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Author: Subject: Which of these aldehydes are more reactive
Biotech_Yossorab
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[*] posted on 15-4-2021 at 02:00
Which of these aldehydes are more reactive


I'm working on this reaction (see below) and I've been wondering if the negatively charged oxygen could react with the second aldehyde instead [18] after adding LHMDS. If not, why wouldn't it?

S1tre.png - 102kB
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[*] posted on 15-4-2021 at 16:59


Very complicated. You don't know if this reaction works?

Where is this from?

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[*] posted on 21-4-2021 at 23:36


I think there are a couple of things going on here.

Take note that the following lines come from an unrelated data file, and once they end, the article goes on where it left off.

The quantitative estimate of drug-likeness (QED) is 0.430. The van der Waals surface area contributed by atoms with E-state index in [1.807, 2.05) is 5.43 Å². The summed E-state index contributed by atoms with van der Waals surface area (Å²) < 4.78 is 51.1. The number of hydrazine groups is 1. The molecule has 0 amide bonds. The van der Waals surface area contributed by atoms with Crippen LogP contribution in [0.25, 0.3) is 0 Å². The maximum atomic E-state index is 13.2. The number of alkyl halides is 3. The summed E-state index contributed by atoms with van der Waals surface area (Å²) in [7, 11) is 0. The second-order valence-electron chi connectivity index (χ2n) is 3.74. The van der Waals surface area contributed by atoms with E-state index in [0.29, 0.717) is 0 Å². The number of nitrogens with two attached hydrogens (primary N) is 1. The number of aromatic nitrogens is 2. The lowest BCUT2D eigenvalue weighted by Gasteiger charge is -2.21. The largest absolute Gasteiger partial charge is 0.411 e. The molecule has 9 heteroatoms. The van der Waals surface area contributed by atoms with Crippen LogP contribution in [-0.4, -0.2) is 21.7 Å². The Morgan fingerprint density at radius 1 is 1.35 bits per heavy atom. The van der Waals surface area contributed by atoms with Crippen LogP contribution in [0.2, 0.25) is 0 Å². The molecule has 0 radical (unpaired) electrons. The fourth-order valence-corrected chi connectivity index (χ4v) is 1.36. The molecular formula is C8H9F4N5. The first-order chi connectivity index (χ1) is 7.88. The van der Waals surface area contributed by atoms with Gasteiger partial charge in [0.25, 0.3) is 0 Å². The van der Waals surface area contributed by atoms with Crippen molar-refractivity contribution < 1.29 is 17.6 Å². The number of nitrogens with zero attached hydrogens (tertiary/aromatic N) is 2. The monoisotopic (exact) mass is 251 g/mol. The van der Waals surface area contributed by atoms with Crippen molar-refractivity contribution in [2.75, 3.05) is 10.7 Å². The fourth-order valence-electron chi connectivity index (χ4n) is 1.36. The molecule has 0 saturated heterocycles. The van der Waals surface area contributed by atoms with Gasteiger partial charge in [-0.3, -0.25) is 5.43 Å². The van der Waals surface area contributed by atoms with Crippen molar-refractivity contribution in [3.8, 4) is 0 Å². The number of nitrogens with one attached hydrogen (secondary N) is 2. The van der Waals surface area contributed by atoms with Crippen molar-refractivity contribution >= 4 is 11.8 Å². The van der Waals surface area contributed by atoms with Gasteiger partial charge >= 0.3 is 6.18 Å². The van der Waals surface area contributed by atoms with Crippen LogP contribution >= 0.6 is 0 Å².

An aldehyde is attacked in a certain angle (https://en.wikipedia.org/wiki/B%C3%BCrgi%E2%80%93Dunitz_angl... ).

This means that the aldehyde wich is less sterically hindered will be attacked preferentially wich seems to be the one depicted here (C12).

It is likely that both aldehydes are attacked, but the reaction conditions are optimized for only one of them (thermodynamic/kinetic control for C12). The low temperature might indicate this.

Another factor could be the next three intramolecular attacks [19+20]. These are reversible and could occur by attacking the second aldehyde aswell. They might just be less stable so the transition state is more easily converted back to the educts. It is also possible that the attack on the second aldehyde will not result in these intramolecular reactions and therefore not stabilize the compound so it reacts back.

The truth is probably hidden in all assumptions and you have made a good point: there is defenetly some reaction involving the second aldehyde. This is a complicated molecule and a lot can happen, indicated by the yield.
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